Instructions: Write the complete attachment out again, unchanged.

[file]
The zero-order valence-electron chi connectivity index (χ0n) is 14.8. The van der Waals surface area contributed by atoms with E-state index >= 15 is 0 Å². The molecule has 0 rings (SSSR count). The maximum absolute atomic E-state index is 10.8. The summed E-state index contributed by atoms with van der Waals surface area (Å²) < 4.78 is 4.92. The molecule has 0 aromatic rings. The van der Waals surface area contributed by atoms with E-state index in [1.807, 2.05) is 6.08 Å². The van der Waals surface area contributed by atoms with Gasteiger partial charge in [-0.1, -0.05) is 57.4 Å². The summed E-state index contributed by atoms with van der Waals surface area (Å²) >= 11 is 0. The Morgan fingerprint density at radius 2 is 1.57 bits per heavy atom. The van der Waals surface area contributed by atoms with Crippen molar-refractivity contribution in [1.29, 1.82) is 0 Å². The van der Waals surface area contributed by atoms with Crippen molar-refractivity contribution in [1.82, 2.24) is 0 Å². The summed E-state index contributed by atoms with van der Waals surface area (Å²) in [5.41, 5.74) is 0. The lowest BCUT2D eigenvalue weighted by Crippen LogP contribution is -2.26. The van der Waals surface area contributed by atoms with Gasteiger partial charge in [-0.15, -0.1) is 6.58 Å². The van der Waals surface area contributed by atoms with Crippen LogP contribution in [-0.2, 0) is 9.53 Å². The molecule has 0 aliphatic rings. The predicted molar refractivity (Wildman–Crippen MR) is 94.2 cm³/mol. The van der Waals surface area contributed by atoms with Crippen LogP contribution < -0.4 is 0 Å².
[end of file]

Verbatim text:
The zero-order valence-electron chi connectivity index (χ0n) is 14.8. The van der Waals surface area contributed by atoms with E-state index >= 15 is 0 Å². The molecule has 0 rings (SSSR count). The maximum absolute atomic E-state index is 10.8. The summed E-state index contributed by atoms with van der Waals surface area (Å²) < 4.78 is 4.92. The molecule has 0 aromatic rings. The van der Waals surface area contributed by atoms with E-state index in [1.807, 2.05) is 6.08 Å². The van der Waals surface area contributed by atoms with Gasteiger partial charge in [-0.1, -0.05) is 57.4 Å². The summed E-state index contributed by atoms with van der Waals surface area (Å²) >= 11 is 0. The Morgan fingerprint density at radius 2 is 1.57 bits per heavy atom. The van der Waals surface area contributed by atoms with Crippen molar-refractivity contribution in [1.29, 1.82) is 0 Å². The van der Waals surface area contributed by atoms with Crippen molar-refractivity contribution in [1.82, 2.24) is 0 Å². The summed E-state index contributed by atoms with van der Waals surface area (Å²) in [5.41, 5.74) is 0. The lowest BCUT2D eigenvalue weighted by Crippen LogP contribution is -2.26. The van der Waals surface area contributed by atoms with Gasteiger partial charge in [-0.15, -0.1) is 6.58 Å². The van der Waals surface area contributed by atoms with Crippen LogP contribution in [-0.2, 0) is 9.53 Å². The molecule has 0 aliphatic rings. The predicted molar refractivity (Wildman–Crippen MR) is 94.2 cm³/mol. The van der Waals surface area contributed by atoms with Crippen LogP contribution < -0.4 is 0 Å².